Just came back from an after work drinks with some colleagues. During the night, I somehow got stucked into talking with Zorav, our newly arrived research fellow from Kurdistan, the autonomous region in northern Iraq.
Zorav is a medical doctor sent to our lab by the Kurdish autonomous government to specialize in our research field. He told me he was born on the exact date the Iraqi army invaded Iran in 1980. And so his grandmother would jestingly tell him that since he was born, Iraq had been waging numerous wars. Indeed, he could count in one hand the number of years his country was in a state of peace.
The Iran-Iraq war lasted until 1988 and he remembered very well as a young boy being directed to run down the bunkers at the first sound of the air raid sirens. I asked him quite stupidly if he remembered being scared. Surprisingly he told me that all the kids his age somehow got used to all the bombings and that everything sort of became routine for them. He said the bombs would come and the planes would go and if one felt that the blast was just nearby then it would be safe to get out of the bunker. According to him, bombs are like lightning. They just never (or at least statistically improbable to) fall on the same place.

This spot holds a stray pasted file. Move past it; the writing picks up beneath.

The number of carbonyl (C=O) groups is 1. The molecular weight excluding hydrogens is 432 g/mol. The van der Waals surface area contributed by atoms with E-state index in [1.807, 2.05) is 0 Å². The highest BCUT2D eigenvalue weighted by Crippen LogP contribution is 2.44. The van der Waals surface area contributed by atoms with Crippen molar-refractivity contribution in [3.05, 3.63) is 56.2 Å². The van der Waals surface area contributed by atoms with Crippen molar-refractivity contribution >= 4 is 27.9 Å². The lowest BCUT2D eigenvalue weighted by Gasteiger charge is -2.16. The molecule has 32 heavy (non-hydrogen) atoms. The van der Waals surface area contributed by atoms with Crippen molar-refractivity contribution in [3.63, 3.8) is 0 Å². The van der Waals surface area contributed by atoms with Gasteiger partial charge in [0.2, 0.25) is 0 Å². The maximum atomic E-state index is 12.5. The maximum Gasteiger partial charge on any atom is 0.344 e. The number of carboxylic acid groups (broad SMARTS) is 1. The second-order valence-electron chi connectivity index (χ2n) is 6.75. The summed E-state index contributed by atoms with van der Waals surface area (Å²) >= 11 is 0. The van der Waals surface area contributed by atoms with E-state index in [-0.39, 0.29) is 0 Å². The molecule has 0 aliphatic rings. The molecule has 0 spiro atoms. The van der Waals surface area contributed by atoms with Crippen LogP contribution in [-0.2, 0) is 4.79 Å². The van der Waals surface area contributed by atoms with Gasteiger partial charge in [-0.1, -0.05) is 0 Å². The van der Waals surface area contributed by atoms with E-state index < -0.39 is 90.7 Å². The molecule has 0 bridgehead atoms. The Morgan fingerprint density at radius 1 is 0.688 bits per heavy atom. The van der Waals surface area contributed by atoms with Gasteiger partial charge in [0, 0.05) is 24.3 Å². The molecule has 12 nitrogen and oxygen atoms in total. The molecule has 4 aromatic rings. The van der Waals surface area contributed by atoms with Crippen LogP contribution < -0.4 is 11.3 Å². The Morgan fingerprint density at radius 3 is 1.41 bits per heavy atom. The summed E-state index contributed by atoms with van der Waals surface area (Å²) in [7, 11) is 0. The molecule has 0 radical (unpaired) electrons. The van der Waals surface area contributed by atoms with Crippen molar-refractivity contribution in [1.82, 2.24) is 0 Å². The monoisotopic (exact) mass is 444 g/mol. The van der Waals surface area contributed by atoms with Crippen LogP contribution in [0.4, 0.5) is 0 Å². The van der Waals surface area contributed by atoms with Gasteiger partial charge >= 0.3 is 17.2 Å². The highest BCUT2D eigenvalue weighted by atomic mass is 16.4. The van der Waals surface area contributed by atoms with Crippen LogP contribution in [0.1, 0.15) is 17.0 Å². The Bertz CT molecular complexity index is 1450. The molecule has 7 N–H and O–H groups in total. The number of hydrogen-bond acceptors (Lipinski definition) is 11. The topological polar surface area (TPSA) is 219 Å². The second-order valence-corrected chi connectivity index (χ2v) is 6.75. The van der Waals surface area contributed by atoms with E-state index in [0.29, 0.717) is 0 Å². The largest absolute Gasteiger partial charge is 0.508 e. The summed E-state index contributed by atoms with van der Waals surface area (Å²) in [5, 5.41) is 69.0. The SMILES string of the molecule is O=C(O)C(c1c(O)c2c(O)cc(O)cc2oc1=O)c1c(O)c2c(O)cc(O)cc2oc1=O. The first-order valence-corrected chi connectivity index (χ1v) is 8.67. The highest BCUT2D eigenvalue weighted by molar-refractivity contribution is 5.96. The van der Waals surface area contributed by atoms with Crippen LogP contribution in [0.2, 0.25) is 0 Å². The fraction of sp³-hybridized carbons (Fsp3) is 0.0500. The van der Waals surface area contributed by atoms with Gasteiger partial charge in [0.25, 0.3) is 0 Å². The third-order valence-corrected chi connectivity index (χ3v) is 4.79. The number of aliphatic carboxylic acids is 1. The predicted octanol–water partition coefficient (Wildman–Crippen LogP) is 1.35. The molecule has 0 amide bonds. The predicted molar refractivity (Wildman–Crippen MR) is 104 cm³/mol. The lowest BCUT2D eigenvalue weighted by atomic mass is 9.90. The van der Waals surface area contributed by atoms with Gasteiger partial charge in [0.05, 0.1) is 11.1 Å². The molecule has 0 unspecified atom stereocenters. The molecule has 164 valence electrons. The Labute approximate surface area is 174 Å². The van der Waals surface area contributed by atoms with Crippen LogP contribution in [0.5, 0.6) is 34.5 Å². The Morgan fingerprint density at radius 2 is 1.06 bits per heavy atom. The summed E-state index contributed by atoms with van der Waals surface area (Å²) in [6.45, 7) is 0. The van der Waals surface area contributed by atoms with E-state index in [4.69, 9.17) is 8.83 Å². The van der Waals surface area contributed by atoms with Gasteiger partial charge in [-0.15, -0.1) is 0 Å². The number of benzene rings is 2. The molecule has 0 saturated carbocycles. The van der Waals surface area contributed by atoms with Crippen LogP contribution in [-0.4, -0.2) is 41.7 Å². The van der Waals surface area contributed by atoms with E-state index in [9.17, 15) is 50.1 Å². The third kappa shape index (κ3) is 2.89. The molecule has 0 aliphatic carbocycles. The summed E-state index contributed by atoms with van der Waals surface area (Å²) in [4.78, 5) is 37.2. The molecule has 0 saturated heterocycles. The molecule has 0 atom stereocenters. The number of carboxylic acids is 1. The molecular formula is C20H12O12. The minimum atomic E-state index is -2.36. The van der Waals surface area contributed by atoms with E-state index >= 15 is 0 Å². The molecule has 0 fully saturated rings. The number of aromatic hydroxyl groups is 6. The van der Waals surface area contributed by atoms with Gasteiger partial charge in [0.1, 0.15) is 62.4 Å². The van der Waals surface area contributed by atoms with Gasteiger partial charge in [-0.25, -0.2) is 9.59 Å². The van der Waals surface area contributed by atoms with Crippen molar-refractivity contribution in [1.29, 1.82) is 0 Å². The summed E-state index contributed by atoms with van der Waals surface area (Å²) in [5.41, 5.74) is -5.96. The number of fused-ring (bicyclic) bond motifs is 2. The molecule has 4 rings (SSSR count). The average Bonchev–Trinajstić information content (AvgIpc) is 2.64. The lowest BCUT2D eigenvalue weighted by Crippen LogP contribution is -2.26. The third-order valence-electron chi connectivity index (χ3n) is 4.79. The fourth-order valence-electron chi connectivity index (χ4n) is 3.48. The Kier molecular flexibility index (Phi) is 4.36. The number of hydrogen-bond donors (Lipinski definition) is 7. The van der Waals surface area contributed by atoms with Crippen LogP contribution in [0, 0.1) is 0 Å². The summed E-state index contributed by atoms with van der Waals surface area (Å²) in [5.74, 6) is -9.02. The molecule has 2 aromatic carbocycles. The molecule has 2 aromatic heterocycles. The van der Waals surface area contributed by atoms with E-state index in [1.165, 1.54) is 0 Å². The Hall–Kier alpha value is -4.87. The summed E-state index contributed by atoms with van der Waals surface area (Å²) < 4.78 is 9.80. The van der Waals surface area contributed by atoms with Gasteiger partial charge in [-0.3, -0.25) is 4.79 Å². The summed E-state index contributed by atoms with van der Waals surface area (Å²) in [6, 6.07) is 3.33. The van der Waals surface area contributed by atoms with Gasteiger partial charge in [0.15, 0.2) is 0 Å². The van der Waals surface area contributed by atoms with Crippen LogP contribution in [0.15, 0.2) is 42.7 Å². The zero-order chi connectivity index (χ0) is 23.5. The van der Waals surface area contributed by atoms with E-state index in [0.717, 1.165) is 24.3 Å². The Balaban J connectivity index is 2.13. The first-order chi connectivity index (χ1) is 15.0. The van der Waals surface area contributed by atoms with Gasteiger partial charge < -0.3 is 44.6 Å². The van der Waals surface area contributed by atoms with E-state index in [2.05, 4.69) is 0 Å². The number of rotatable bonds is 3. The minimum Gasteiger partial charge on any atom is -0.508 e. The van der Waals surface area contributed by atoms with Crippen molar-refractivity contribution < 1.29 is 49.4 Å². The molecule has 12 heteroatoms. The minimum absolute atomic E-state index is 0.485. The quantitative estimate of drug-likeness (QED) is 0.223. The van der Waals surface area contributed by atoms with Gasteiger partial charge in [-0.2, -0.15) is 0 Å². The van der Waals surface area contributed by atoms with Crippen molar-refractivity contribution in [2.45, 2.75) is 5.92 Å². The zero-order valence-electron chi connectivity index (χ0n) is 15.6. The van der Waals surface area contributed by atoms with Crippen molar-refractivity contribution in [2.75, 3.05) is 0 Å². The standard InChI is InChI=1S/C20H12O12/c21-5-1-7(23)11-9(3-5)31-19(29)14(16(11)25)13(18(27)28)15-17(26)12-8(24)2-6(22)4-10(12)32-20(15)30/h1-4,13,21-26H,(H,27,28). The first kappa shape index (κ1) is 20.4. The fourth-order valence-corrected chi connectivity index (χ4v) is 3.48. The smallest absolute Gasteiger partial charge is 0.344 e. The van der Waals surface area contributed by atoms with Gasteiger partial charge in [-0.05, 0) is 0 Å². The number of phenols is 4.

The allied invasion happened towards the end of his medical studies. Not yet a full-pledged medical doctor, he had to act like one in many emergency rooms anyway. Dealing with children in pain was the worst part of the job, he said. And it is not the physical pain but more of the emotional distress one sees in toddlers who had lost their loved ones. Zorav asked me, “How would you console a three year old boy grieving over the dead bodies of both his parents?”
Throughout the night, I was having a hard time making eye contact with Zorav. I was afraid I won’t stand the pain and suffering he had seen first hand. Or maybe I was simply afraid I won’t stand the welling up of guilt of having taken things for granted as I grew up in relative peace and comfort.